Things happen, life changes. The recent pandemic is a prime example, and you can even use it in your interview answer. Perhaps it had a great impact on your routines in work, or you even lost your job because of the struggles of the global economy.
Nobody likes unexpected changes, but you should demonstrate with your answer that you adapted–because you had to, without too much of resistance. You are aware of the fact that the only stable thing in human life is change, and try to accept things as they come–especially when you cannot change them.
Of course you can talk also about some other changes. You had a new boss, and they had a totally different style of leadership, and you had to adapt quickly. Or shift patterns changed in your work, or perhaps you even lost someone you loved and had to learn to live without them.
Give an example of anticipating your patient’s or client’s needs.
You can say that you have great memory when it comes to customers. Benefiting from your skill, you knew the stuff different people bought in the store where you worked before. You anticipated their orders before they even had a chance to pronounce them, which helped you to be more efficient in your work.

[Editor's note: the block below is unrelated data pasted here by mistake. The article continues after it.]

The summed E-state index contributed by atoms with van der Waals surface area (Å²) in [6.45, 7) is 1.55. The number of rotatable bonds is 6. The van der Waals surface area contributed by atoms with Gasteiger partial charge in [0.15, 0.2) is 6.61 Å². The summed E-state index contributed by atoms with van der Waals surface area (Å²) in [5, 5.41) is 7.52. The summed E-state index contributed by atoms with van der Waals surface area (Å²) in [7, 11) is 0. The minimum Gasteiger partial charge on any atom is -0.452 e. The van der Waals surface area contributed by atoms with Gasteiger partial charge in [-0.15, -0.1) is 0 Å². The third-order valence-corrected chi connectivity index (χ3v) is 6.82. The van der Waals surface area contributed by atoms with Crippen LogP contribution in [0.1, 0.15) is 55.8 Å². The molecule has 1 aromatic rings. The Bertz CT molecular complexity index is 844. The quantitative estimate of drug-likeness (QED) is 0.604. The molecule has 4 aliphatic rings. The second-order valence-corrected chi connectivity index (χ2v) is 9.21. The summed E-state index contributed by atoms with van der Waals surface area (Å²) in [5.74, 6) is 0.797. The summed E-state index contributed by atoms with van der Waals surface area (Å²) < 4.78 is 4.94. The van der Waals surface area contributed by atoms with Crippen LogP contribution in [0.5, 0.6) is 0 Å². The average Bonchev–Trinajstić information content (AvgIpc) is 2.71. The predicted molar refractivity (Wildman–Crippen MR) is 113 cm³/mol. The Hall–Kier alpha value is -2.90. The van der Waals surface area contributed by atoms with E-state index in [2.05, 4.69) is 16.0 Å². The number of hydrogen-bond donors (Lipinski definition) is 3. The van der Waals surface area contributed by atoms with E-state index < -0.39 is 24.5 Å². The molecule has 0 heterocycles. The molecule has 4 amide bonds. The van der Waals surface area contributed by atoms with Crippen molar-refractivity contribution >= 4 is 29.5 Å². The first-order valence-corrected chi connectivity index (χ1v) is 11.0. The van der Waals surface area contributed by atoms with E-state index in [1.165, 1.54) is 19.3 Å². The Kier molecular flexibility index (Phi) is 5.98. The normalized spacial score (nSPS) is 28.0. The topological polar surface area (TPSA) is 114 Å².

Alternatively you can refer to your empathy and great observation skills. Seeing the patient in a pharmacy, the way they walk, gesticulate, movements they struggle with, helps you to anticipate their needs, and hand them a helping hand before have to ask for it…
Conclusion, next steps
Interview for a job of a Pharmacist with Walgreens belongs to difficult interviews. District managers will ask you many behavioral questions, and you will have to react quickly, demonstrating right attitude to your work and to other people.
What’s more, Walgreens is a popular place of work, and you will typically compete with more people for the job, which makes your situation even more difficult.
Try to prepare for the behavioral questions, and do not forget to check also the following articles:
- Pharmacist interview questions – Check also some personal and technical interview questions for pharmacists. You may get some of them while interviewing at Walgreens.
- How to overcome interview nerves – Struggling with anxiety? Our 4 steps guide will help you get rid of it.
- Salary negotiation tips – Learn to get as much as you deserve in your job interview.